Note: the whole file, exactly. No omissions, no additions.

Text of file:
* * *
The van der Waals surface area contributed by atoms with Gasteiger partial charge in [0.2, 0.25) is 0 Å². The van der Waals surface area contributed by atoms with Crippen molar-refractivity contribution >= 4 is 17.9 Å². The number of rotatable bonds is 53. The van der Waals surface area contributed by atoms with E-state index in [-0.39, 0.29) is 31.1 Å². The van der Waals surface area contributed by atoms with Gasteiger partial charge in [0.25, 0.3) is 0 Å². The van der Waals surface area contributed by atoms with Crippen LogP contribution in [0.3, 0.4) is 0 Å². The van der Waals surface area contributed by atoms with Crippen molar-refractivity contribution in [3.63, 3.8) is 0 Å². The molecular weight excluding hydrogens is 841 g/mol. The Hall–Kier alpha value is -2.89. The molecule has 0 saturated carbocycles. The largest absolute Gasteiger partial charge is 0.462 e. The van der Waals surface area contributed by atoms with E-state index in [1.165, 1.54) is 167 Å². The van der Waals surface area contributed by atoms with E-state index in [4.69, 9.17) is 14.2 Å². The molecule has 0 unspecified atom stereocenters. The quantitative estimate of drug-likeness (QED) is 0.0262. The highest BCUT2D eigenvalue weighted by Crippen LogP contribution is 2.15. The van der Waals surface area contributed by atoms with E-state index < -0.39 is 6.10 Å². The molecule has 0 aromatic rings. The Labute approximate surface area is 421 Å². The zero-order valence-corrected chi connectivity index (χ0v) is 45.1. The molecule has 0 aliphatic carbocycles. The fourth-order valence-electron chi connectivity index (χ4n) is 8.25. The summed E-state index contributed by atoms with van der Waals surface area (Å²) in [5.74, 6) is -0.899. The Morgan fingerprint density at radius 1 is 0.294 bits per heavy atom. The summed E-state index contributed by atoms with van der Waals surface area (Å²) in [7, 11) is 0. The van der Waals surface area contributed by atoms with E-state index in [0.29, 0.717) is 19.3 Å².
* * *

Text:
The van der Waals surface area contributed by atoms with Gasteiger partial charge in [0.2, 0.25) is 0 Å². The van der Waals surface area contributed by atoms with Crippen molar-refractivity contribution >= 4 is 17.9 Å². The number of rotatable bonds is 53. The van der Waals surface area contributed by atoms with E-state index in [-0.39, 0.29) is 31.1 Å². The van der Waals surface area contributed by atoms with Gasteiger partial charge in [0.25, 0.3) is 0 Å². The van der Waals surface area contributed by atoms with Crippen LogP contribution in [0.3, 0.4) is 0 Å². The van der Waals surface area contributed by atoms with Crippen molar-refractivity contribution in [3.63, 3.8) is 0 Å². The molecular weight excluding hydrogens is 841 g/mol. The Hall–Kier alpha value is -2.89. The molecule has 0 saturated carbocycles. The largest absolute Gasteiger partial charge is 0.462 e. The van der Waals surface area contributed by atoms with E-state index in [1.165, 1.54) is 167 Å². The van der Waals surface area contributed by atoms with E-state index in [4.69, 9.17) is 14.2 Å². The molecule has 0 unspecified atom stereocenters. The quantitative estimate of drug-likeness (QED) is 0.0262. The highest BCUT2D eigenvalue weighted by Crippen LogP contribution is 2.15. The van der Waals surface area contributed by atoms with E-state index < -0.39 is 6.10 Å². The molecule has 0 aromatic rings. The Labute approximate surface area is 421 Å². The zero-order valence-corrected chi connectivity index (χ0v) is 45.1. The molecule has 0 aliphatic carbocycles. The fourth-order valence-electron chi connectivity index (χ4n) is 8.25. The summed E-state index contributed by atoms with van der Waals surface area (Å²) in [5.74, 6) is -0.899. The Morgan fingerprint density at radius 1 is 0.294 bits per heavy atom. The summed E-state index contributed by atoms with van der Waals surface area (Å²) in [7, 11) is 0. The van der Waals surface area contributed by atoms with E-state index in [0.29, 0.717) is 19.3 Å².